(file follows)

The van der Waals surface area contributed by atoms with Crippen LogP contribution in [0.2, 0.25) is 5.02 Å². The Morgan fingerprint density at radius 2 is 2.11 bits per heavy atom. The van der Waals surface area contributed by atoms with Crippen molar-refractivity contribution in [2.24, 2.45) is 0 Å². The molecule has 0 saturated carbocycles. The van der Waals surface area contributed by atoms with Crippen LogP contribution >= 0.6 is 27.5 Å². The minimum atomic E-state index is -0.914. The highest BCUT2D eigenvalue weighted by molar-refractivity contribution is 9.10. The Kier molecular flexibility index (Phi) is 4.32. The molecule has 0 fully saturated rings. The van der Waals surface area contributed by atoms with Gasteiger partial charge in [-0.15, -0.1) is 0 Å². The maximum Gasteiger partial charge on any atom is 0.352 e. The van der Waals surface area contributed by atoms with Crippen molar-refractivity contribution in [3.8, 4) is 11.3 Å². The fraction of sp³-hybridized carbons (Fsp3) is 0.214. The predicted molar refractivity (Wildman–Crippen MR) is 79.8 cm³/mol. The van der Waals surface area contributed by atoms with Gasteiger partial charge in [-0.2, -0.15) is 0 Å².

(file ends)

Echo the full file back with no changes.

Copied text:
The van der Waals surface area contributed by atoms with Crippen LogP contribution in [0.2, 0.25) is 5.02 Å². The Morgan fingerprint density at radius 2 is 2.11 bits per heavy atom. The van der Waals surface area contributed by atoms with Crippen molar-refractivity contribution in [2.24, 2.45) is 0 Å². The molecule has 0 saturated carbocycles. The van der Waals surface area contributed by atoms with Crippen LogP contribution >= 0.6 is 27.5 Å². The minimum atomic E-state index is -0.914. The highest BCUT2D eigenvalue weighted by molar-refractivity contribution is 9.10. The Kier molecular flexibility index (Phi) is 4.32. The molecule has 0 fully saturated rings. The van der Waals surface area contributed by atoms with Gasteiger partial charge in [-0.15, -0.1) is 0 Å². The maximum Gasteiger partial charge on any atom is 0.352 e. The van der Waals surface area contributed by atoms with Crippen molar-refractivity contribution in [3.8, 4) is 11.3 Å². The fraction of sp³-hybridized carbons (Fsp3) is 0.214. The predicted molar refractivity (Wildman–Crippen MR) is 79.8 cm³/mol. The van der Waals surface area contributed by atoms with Gasteiger partial charge in [-0.2, -0.15) is 0 Å².